Created in 1978, with much love by the villagers, with a goal of resurrecting and preserving the folklore and tradition of the land. It took its name from a village story from 1782.
Mermingas was a poor boy who loved one of the daughters of Condestratsi. She loved him as well, but she was not allowed to marry him, as he was poor. So he decided to migrate. He left for Vlachia so that he could become an equal of Condestratsi.
One of the first events of the society concerned the reintroduction of the tradition of Maskara in 1978 during the period of the carnival, which had stopped being organized in 1956, as a result of the intense migration of the population especially after the earthquake of 1953 that was so destructive to Kefallonia. A dance group was organized and from then on until recently the tradition of Maskarata was reintroduced. The preservation of the rich artistic and dance tradition of the land is up to the present day one of the most significant activities of the society.
originating from a relatively small village with few inhabitants, the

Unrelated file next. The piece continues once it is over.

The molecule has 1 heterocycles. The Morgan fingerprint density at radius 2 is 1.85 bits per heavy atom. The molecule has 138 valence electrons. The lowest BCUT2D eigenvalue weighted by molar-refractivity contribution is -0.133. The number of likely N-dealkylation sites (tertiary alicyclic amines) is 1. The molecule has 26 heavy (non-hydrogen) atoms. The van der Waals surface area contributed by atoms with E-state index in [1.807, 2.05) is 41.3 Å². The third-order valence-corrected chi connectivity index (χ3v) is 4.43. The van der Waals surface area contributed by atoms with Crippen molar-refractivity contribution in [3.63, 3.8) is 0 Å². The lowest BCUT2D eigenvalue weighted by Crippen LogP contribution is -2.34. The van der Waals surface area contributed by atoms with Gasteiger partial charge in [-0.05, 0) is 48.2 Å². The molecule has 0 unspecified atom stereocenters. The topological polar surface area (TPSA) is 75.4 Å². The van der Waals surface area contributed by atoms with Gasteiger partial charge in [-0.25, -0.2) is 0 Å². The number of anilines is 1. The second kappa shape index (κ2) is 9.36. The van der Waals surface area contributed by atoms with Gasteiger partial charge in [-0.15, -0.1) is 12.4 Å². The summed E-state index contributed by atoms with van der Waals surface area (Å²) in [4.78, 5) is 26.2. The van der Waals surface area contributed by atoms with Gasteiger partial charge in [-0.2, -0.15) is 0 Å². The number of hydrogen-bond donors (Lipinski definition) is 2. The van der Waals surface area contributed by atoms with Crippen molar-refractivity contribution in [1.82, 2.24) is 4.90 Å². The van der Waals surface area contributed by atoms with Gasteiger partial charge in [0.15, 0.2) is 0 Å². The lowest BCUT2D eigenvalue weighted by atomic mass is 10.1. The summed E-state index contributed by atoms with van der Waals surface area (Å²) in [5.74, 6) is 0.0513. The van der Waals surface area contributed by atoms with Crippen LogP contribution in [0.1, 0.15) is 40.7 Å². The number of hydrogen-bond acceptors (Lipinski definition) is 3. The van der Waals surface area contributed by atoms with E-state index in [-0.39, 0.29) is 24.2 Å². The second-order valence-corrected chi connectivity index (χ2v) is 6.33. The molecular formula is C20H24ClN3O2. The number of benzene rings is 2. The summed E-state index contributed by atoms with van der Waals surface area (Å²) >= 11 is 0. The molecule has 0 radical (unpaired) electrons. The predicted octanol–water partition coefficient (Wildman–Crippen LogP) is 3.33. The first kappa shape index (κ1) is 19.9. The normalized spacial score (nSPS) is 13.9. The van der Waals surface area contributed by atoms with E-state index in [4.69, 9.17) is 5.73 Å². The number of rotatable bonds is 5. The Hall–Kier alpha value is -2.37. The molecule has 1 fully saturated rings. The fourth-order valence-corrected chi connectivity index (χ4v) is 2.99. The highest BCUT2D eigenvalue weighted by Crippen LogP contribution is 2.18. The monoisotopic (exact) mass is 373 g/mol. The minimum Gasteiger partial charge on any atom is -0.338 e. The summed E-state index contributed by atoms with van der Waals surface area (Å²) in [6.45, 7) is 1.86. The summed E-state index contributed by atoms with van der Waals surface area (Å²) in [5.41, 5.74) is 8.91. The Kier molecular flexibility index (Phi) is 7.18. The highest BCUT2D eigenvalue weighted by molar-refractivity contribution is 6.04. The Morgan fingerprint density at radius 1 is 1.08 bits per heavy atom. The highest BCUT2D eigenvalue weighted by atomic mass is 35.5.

society boasts three dance groups, one made up of children, one for
adolescents and one for adults with a total of approximately fifty
The teaching of local and other traditional dances takes place on a regular basis and at the same time during various celebrations within and outside the district the groups are able to present their work.
The revival of the myth of Mermingas, a fact which was noted in the programme of Nestoras Matsas in 1979, as well as the organization of the other celebrations (the Monday after Easter, the Kefallonian fiesta) made up one more field of activity of the society of Mermingas.
The establishment of a workshop for teaching children musical instruments, the beautification of the community areas, the publication of a newspaper, the support towards inhabitants of the settlement who needed it as well as the push for the creation of a cultural center with a goal of organizing cultural events are a few more of the activities of the society.
The most significant thing, however, that we must mention is the role played by the society in the bond and unity of the village. The zest and love for the land, for Fragata, has been transferred by the society from generation to generation.